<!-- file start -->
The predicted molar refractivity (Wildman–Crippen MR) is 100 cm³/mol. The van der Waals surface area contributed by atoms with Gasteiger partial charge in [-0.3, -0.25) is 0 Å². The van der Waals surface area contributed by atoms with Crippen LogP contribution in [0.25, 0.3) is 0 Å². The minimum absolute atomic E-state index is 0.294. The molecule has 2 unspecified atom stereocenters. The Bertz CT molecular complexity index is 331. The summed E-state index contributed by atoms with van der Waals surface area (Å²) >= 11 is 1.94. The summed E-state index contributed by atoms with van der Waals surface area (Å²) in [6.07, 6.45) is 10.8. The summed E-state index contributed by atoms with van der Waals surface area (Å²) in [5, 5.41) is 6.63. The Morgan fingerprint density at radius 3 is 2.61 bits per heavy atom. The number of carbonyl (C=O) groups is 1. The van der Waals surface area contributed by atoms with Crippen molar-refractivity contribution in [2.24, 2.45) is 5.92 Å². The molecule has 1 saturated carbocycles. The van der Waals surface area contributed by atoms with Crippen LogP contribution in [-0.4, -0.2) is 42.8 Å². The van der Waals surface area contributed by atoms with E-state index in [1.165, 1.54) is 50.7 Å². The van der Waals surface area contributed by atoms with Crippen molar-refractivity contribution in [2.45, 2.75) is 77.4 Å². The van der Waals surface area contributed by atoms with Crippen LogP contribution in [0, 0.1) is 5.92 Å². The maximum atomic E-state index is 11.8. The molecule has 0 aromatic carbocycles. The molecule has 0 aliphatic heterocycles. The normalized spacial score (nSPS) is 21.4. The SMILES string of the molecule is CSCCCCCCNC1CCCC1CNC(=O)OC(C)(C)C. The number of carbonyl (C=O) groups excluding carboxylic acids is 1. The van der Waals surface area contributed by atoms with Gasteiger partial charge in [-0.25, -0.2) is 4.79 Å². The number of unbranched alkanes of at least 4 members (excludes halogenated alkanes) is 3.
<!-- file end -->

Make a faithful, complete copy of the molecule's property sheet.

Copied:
The predicted molar refractivity (Wildman–Crippen MR) is 100 cm³/mol. The van der Waals surface area contributed by atoms with Gasteiger partial charge in [-0.3, -0.25) is 0 Å². The van der Waals surface area contributed by atoms with Crippen LogP contribution in [0.25, 0.3) is 0 Å². The minimum absolute atomic E-state index is 0.294. The molecule has 2 unspecified atom stereocenters. The Bertz CT molecular complexity index is 331. The summed E-state index contributed by atoms with van der Waals surface area (Å²) >= 11 is 1.94. The summed E-state index contributed by atoms with van der Waals surface area (Å²) in [6.07, 6.45) is 10.8. The summed E-state index contributed by atoms with van der Waals surface area (Å²) in [5, 5.41) is 6.63. The Morgan fingerprint density at radius 3 is 2.61 bits per heavy atom. The number of carbonyl (C=O) groups is 1. The van der Waals surface area contributed by atoms with Crippen molar-refractivity contribution in [2.24, 2.45) is 5.92 Å². The molecule has 1 saturated carbocycles. The van der Waals surface area contributed by atoms with Crippen LogP contribution in [-0.4, -0.2) is 42.8 Å². The van der Waals surface area contributed by atoms with E-state index in [1.165, 1.54) is 50.7 Å². The van der Waals surface area contributed by atoms with Crippen molar-refractivity contribution in [2.45, 2.75) is 77.4 Å². The van der Waals surface area contributed by atoms with Crippen LogP contribution in [0, 0.1) is 5.92 Å². The maximum atomic E-state index is 11.8. The molecule has 0 aromatic carbocycles. The molecule has 0 aliphatic heterocycles. The normalized spacial score (nSPS) is 21.4. The SMILES string of the molecule is CSCCCCCCNC1CCCC1CNC(=O)OC(C)(C)C. The number of carbonyl (C=O) groups excluding carboxylic acids is 1. The van der Waals surface area contributed by atoms with Gasteiger partial charge in [-0.25, -0.2) is 4.79 Å². The number of unbranched alkanes of at least 4 members (excludes halogenated alkanes) is 3.